In the month leading up to Passover, Repair the World is sharing stories that highlight the on-the-ground ways our fellows, volunteers, and partner organizations serve in solidarity to turn the tables on racial injustice. Today, meet Rabbi Megan GoldMarche, who leads innovative racial justice programming at the Silverstein Base Hillel in Chicago. Then, join our Passover campaign and help us serve in solidarity by hosting and volunteering. Together we can #ActNowForRacialJustice.

Last July, Megan GoldMarche returned to her hometown of Chicago. She’d been away for several years, studying, working, traveling, and becoming a rabbi (she was ordained at the Jewish Theological Seminary in 2014). But then a dream opportunity came along to serve as the rabbi of the Silverstein Base Hillel – a unique program for college and post-college Jews that is run out of a rabbinic family’s home – in this case GoldMarche and her wife, Paige. (Aside from Chicago, there are four other permanent and pop-up Base locations in Manhattan, Brooklyn, DC, and Berlin).

In addition to hospitality events (hosting Shabbat dinners and holiday celebrations) and learning opportunities (text studies, cooking classes), service work is a core part of Base Hillel’s mission. They organize two service projects each month, with the support of Repair the World and partnering with local organizations. But GoldMarche felt it was important to expand beyond service to include justice work as well. So along with Repair the World’s own Rebecca Katz, Hannah Arwe from the Jewish Council on Urban Affairs (JCUA), and Rabbi Lauren Henderson of Mishkan Chicago, she started a 6-part monthly series of racial justice books and films.

“Chicago is, and historically has been, such a hotbed of racial tension,” GoldMarche said of deciding to point the series’ focus there. Meanwhile, the Jewish connection to racial justice work, while deeply linked, has often been fraught. “We realized we have to engage deeper and develop stronger relationships,” GoldMarche said. “We had to find ways for white Jewish allies to find meaningful pathways into this work.”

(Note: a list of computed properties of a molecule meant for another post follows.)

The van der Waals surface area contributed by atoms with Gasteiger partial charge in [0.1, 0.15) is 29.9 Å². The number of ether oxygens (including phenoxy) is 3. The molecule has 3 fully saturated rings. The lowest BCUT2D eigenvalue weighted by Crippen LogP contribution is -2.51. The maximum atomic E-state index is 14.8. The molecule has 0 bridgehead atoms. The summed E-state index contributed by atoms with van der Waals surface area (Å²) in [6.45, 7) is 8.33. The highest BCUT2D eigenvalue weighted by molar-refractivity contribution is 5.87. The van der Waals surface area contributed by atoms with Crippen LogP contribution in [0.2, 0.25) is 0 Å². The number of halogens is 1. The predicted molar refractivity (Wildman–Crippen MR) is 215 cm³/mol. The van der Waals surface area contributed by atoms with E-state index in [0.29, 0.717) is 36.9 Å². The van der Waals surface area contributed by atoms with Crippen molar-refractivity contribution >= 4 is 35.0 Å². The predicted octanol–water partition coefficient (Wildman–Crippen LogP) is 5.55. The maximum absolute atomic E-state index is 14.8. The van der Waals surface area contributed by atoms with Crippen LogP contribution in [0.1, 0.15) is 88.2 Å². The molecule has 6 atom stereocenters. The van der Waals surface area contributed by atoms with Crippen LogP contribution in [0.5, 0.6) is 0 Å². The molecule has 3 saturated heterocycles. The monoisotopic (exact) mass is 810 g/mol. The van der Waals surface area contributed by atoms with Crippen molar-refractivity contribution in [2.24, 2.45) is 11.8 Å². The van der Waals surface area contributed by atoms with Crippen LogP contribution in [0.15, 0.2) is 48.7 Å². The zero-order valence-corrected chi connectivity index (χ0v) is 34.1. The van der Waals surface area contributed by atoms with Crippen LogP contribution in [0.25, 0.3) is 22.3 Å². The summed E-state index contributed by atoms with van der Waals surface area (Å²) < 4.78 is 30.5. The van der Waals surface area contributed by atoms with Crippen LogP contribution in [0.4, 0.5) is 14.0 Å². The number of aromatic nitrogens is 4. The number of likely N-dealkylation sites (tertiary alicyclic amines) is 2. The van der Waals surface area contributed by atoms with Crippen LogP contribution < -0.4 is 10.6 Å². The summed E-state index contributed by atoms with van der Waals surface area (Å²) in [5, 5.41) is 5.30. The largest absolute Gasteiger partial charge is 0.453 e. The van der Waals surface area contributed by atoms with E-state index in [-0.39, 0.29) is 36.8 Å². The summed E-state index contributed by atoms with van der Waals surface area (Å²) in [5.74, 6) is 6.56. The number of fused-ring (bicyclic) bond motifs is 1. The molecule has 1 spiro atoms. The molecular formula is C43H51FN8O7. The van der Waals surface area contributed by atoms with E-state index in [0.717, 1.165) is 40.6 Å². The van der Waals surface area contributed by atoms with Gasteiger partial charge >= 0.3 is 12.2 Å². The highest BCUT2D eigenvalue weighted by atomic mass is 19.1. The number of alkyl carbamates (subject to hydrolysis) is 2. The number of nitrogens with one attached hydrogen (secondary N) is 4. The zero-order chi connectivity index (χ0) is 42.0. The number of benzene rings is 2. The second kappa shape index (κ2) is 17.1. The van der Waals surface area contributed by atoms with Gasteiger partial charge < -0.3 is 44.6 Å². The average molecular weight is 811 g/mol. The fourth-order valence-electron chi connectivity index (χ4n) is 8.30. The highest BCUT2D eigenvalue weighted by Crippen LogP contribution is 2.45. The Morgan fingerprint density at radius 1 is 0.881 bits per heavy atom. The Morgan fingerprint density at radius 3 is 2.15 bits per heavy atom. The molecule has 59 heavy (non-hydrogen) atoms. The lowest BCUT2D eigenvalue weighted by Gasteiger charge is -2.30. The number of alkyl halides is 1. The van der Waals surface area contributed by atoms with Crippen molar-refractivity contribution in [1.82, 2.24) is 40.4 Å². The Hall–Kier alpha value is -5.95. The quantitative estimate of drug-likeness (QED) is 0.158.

The kickoff was a Turn the Tables dinner on Martin Luther King Day. They learned a series of texts, including one written by the founder of JCUA, Chicago’s most established Jewish social justice organization, about how institutionalized racism and anti-semitism impact relationships between Jewish and Black communities on the South Side of Chicago and the powerful role the Jewish community could and should play in fighting against oppression in partnership with diverse communities.

For the second session they screened 13th, an intense documentary about racial injustice within the prison system. Participants read and discussed Ta-Nehisi Coates’ book, Between the World and Me for the third session. “We talked for hours that night about how we hear and process this powerful story that’s not ours,” GoldMarche said. “What do we do with it, how do we help make change?”

The most recent session, held this past week, was a “visual text study.” Participants watched and discussed curated clips of stand up sketches, cartoons, and music videos created by people of color.

The series, which will run through June, has already made a big impact. “We have new people each time,” GoldMarche said. “It’s young-adult focused, but we’ve had participants in their 60s and 70s and high schoolers too.” Now, GoldMarche and Katz are figuring out how to build off of the foundation they’ve created to continue the conversation and action around racial justice within Chicago and beyond. “Post-election there’s so much desire for action,” she said. “We want to help plant those seeds of opportunity.”